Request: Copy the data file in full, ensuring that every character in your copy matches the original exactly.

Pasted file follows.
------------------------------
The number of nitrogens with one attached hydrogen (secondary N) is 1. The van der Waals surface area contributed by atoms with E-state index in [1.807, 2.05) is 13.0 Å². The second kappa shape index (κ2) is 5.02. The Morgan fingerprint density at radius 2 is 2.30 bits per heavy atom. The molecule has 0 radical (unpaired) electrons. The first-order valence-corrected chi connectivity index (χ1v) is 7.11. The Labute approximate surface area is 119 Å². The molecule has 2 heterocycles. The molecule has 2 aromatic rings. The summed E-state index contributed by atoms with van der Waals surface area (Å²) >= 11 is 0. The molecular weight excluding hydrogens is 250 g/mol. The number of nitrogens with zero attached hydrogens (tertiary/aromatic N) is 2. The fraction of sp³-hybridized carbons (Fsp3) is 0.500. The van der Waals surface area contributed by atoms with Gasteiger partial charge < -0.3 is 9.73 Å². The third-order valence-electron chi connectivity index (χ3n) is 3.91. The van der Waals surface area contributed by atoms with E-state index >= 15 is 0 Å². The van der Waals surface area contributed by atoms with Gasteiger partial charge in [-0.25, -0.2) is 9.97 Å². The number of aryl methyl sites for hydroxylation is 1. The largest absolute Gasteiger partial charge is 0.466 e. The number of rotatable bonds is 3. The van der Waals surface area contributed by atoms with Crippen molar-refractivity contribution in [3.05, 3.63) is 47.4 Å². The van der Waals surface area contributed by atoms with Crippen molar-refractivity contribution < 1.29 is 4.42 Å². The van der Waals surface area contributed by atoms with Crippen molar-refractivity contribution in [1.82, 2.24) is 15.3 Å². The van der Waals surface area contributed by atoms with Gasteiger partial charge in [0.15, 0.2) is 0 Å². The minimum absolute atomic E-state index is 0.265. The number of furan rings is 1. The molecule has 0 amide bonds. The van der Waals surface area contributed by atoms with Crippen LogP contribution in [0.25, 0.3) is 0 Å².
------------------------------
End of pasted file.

The number of nitrogens with one attached hydrogen (secondary N) is 1. The van der Waals surface area contributed by atoms with E-state index in [1.807, 2.05) is 13.0 Å². The second kappa shape index (κ2) is 5.02. The Morgan fingerprint density at radius 2 is 2.30 bits per heavy atom. The molecule has 0 radical (unpaired) electrons. The first-order valence-corrected chi connectivity index (χ1v) is 7.11. The Labute approximate surface area is 119 Å². The molecule has 2 heterocycles. The molecule has 2 aromatic rings. The summed E-state index contributed by atoms with van der Waals surface area (Å²) >= 11 is 0. The molecular weight excluding hydrogens is 250 g/mol. The number of nitrogens with zero attached hydrogens (tertiary/aromatic N) is 2. The fraction of sp³-hybridized carbons (Fsp3) is 0.500. The van der Waals surface area contributed by atoms with Gasteiger partial charge < -0.3 is 9.73 Å². The third-order valence-electron chi connectivity index (χ3n) is 3.91. The van der Waals surface area contributed by atoms with E-state index >= 15 is 0 Å². The van der Waals surface area contributed by atoms with Gasteiger partial charge in [-0.25, -0.2) is 9.97 Å². The number of aryl methyl sites for hydroxylation is 1. The largest absolute Gasteiger partial charge is 0.466 e. The number of rotatable bonds is 3. The van der Waals surface area contributed by atoms with Crippen molar-refractivity contribution in [3.05, 3.63) is 47.4 Å². The van der Waals surface area contributed by atoms with Crippen molar-refractivity contribution < 1.29 is 4.42 Å². The van der Waals surface area contributed by atoms with Crippen molar-refractivity contribution in [1.82, 2.24) is 15.3 Å². The van der Waals surface area contributed by atoms with Gasteiger partial charge in [0.15, 0.2) is 0 Å². The minimum absolute atomic E-state index is 0.265. The number of furan rings is 1. The molecule has 0 amide bonds. The van der Waals surface area contributed by atoms with Crippen LogP contribution in [0.25, 0.3) is 0 Å².